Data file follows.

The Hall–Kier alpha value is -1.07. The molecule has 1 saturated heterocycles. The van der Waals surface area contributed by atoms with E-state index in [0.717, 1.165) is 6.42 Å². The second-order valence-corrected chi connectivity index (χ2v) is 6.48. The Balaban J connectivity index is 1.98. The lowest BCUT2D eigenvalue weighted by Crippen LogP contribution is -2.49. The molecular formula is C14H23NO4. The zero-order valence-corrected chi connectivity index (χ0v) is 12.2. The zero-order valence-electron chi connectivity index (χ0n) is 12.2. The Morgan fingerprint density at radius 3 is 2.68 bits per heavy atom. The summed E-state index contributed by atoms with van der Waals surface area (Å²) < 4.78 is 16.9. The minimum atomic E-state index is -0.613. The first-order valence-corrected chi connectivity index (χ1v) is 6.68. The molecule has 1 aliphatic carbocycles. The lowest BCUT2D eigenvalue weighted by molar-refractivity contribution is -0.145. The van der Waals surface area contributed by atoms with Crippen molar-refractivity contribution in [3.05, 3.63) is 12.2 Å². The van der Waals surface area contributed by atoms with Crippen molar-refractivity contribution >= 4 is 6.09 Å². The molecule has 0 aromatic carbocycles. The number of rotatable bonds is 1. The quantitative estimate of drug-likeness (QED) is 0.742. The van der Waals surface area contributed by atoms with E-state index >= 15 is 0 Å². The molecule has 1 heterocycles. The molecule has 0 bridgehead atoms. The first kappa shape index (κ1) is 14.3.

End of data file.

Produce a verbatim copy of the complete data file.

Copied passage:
The Hall–Kier alpha value is -1.07. The molecule has 1 saturated heterocycles. The van der Waals surface area contributed by atoms with E-state index in [0.717, 1.165) is 6.42 Å². The second-order valence-corrected chi connectivity index (χ2v) is 6.48. The Balaban J connectivity index is 1.98. The lowest BCUT2D eigenvalue weighted by Crippen LogP contribution is -2.49. The molecular formula is C14H23NO4. The zero-order valence-corrected chi connectivity index (χ0v) is 12.2. The zero-order valence-electron chi connectivity index (χ0n) is 12.2. The Morgan fingerprint density at radius 3 is 2.68 bits per heavy atom. The summed E-state index contributed by atoms with van der Waals surface area (Å²) < 4.78 is 16.9. The minimum atomic E-state index is -0.613. The first-order valence-corrected chi connectivity index (χ1v) is 6.68. The molecule has 1 aliphatic carbocycles. The lowest BCUT2D eigenvalue weighted by molar-refractivity contribution is -0.145. The van der Waals surface area contributed by atoms with Crippen molar-refractivity contribution in [3.05, 3.63) is 12.2 Å². The van der Waals surface area contributed by atoms with Crippen molar-refractivity contribution >= 4 is 6.09 Å². The molecule has 0 aromatic carbocycles. The number of rotatable bonds is 1. The quantitative estimate of drug-likeness (QED) is 0.742. The van der Waals surface area contributed by atoms with E-state index >= 15 is 0 Å². The molecule has 1 heterocycles. The molecule has 0 bridgehead atoms. The first kappa shape index (κ1) is 14.3.